October 1, 2014

Elyria
Partly sunny
70°F
test

Ex-church accountant sobs at trial

CLEVELAND — A former accountant for the Cleveland Catholic Diocese sobbed Tuesday as he told a federal court jury that the $784,000 in secret payments made to his old boss were approved by church leaders.

“I didn’t know … ,” Anton Zgoznik, 40, of Kirtland Hills, said before breaking into tears and gasps in U.S. District Court.
The payments amounted to extra executive compensation arranged by the defendant and authorized by top church officials as part of a pattern of secret financial dealings, Zgoznik’s defense has contended.

The prosecution has portrayed the payments as unauthorized kickbacks Zgoznik made in return for accounting contract work that was awarded to his private business. The eight-county diocese of about 780,000 Catholics has said it was a victim in the alleged scheme.
Zgoznik, answering pointed questions submitted by the jury, testified during his second day on the stand that he was a “passthrough” middleman who handled payments between diocesan leaders and a valued lay employee who could command a higher salary elsewhere.

“The salary structure didn’t fit people like Joe Smith,” Zgoznik testified. “So they did it (paid him more) confidentially through me.”
The jury could begin deliberating the case by the end of the week.

Smith, former chief legal and financial officer for the diocese, faces trial later on similar charges. The trials were held separately because of potentially conflicting legal interests. Smith has attended much of the five-week trial, taking notes.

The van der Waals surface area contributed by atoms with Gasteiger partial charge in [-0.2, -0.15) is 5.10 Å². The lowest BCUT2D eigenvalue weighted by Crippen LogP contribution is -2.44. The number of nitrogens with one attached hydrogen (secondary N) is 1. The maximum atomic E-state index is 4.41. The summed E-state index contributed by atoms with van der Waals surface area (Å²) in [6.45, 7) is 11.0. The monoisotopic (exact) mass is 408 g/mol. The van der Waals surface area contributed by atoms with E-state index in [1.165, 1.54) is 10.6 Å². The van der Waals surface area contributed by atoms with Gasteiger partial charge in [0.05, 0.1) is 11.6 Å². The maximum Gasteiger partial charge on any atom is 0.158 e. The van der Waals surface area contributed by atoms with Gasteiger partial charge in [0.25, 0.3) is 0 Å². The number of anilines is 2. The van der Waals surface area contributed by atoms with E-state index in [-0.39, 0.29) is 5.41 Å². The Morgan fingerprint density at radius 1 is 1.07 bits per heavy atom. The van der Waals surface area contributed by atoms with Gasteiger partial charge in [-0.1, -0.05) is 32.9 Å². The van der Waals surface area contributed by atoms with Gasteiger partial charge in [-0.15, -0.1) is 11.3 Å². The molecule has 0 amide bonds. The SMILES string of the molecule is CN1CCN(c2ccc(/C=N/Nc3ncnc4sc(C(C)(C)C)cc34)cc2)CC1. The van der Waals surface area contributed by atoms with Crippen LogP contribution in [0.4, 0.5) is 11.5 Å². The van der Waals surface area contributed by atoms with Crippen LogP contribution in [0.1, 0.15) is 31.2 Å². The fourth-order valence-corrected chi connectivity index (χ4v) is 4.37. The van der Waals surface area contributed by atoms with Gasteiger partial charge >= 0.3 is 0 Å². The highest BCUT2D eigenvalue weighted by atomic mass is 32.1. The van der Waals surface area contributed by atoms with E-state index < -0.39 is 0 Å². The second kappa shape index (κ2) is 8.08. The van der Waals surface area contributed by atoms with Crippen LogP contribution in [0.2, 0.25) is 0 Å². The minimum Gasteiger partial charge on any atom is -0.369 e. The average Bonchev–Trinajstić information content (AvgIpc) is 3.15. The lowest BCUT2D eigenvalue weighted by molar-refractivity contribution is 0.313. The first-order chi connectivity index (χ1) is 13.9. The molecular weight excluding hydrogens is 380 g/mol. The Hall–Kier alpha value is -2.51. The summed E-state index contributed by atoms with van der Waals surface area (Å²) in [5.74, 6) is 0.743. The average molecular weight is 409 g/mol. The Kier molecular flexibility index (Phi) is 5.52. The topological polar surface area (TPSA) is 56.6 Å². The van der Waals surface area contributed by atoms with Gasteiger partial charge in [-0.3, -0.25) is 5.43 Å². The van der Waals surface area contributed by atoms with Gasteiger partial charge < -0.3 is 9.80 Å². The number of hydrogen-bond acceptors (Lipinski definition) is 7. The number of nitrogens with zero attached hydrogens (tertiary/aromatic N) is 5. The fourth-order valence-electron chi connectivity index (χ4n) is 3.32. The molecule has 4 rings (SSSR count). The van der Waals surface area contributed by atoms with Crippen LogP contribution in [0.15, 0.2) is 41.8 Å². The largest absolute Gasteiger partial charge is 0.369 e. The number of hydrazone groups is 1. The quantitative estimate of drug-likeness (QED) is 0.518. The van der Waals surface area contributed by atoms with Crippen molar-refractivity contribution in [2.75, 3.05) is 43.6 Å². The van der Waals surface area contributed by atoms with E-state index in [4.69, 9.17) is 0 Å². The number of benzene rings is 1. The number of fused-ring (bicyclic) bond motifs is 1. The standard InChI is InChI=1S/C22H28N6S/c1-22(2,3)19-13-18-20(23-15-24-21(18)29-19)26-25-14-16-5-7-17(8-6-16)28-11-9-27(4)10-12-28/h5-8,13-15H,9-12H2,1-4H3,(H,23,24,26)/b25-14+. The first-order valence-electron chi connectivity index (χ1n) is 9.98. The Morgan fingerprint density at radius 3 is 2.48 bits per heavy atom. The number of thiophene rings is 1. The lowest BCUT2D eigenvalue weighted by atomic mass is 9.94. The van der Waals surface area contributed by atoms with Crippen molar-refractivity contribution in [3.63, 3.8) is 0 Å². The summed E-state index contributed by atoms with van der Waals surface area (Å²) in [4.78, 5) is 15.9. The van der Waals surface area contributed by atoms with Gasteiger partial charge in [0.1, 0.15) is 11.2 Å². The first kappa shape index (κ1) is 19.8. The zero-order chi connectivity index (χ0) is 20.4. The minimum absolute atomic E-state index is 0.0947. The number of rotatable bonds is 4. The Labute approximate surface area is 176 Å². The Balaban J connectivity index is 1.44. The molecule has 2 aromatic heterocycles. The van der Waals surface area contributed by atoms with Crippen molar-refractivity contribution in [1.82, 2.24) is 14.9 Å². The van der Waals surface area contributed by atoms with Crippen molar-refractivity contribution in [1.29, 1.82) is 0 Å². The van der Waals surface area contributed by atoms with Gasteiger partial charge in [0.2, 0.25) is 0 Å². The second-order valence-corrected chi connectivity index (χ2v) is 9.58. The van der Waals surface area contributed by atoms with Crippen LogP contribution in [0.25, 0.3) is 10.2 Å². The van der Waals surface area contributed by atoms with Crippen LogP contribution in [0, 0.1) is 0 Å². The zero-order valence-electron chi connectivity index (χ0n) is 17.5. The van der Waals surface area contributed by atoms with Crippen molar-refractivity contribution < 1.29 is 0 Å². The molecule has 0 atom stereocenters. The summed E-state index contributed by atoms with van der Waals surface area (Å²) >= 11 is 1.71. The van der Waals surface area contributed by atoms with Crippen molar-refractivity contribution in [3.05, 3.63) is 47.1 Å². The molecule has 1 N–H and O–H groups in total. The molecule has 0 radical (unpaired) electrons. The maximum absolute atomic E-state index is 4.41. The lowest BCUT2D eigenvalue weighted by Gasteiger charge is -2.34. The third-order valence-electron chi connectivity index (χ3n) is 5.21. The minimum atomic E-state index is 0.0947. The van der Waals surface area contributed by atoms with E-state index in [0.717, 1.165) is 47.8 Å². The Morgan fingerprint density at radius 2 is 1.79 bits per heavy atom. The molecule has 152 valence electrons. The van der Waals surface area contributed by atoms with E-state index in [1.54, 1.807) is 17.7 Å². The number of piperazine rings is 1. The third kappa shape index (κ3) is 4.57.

Zgoznik, repeatedly trying to expand on his answers to juror questions, said the case against him amounted to confusion over the difference between a vendor doing contracting business and a fiscal agent making payments to a third party on someone else’s behalf.

“Unfortunately, we were doing both,” Zgoznik testified. “That’s what’s causing confusion.”

One juror wanted to know if Zgoznik, son of devout Catholic immigrants from Slovenia, still had contact with church leaders who had hired and befriended him and then directed accounting business to his outside consulting firm.

“Everybody abandoned me,” Zgoznik said. At one point he sobbed loudly, patting his chest to compose himself and urged by his attorney to calm down.

In response to a juror’s question, Zgoznik said it was “absolutely” legal to make a passthrough payment.
Zgoznik said he didn’t quit his church job and then set up a business with advance church backing, but said his reputation might have helped. “Something must have told them I would be a loyal diocesan soldier,” he said. “I was a loyal diocesan soldier.”
Zgoznik is charged with conspiracy, money laundering, mail fraud and obstruction of justice.